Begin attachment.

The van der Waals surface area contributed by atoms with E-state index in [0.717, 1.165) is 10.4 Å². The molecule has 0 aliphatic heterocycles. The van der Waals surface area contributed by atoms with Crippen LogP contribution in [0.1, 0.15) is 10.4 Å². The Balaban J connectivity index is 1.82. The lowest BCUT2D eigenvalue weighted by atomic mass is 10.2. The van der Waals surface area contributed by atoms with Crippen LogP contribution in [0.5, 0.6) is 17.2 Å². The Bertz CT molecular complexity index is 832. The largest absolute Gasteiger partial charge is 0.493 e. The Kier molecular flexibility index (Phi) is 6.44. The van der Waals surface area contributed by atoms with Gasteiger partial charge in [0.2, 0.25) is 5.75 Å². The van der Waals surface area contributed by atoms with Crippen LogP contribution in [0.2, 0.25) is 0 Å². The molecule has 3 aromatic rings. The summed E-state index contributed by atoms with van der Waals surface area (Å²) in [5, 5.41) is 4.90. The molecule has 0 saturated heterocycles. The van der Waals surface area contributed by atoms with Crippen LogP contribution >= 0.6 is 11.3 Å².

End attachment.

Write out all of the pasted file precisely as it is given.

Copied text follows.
The van der Waals surface area contributed by atoms with E-state index in [0.717, 1.165) is 10.4 Å². The molecule has 0 aliphatic heterocycles. The van der Waals surface area contributed by atoms with Crippen LogP contribution in [0.1, 0.15) is 10.4 Å². The Balaban J connectivity index is 1.82. The lowest BCUT2D eigenvalue weighted by atomic mass is 10.2. The van der Waals surface area contributed by atoms with Crippen LogP contribution in [0.5, 0.6) is 17.2 Å². The Bertz CT molecular complexity index is 832. The largest absolute Gasteiger partial charge is 0.493 e. The Kier molecular flexibility index (Phi) is 6.44. The van der Waals surface area contributed by atoms with Gasteiger partial charge in [0.2, 0.25) is 5.75 Å². The van der Waals surface area contributed by atoms with Crippen LogP contribution in [0.2, 0.25) is 0 Å². The molecule has 3 aromatic rings. The summed E-state index contributed by atoms with van der Waals surface area (Å²) in [5, 5.41) is 4.90. The molecule has 0 saturated heterocycles. The van der Waals surface area contributed by atoms with Crippen LogP contribution >= 0.6 is 11.3 Å².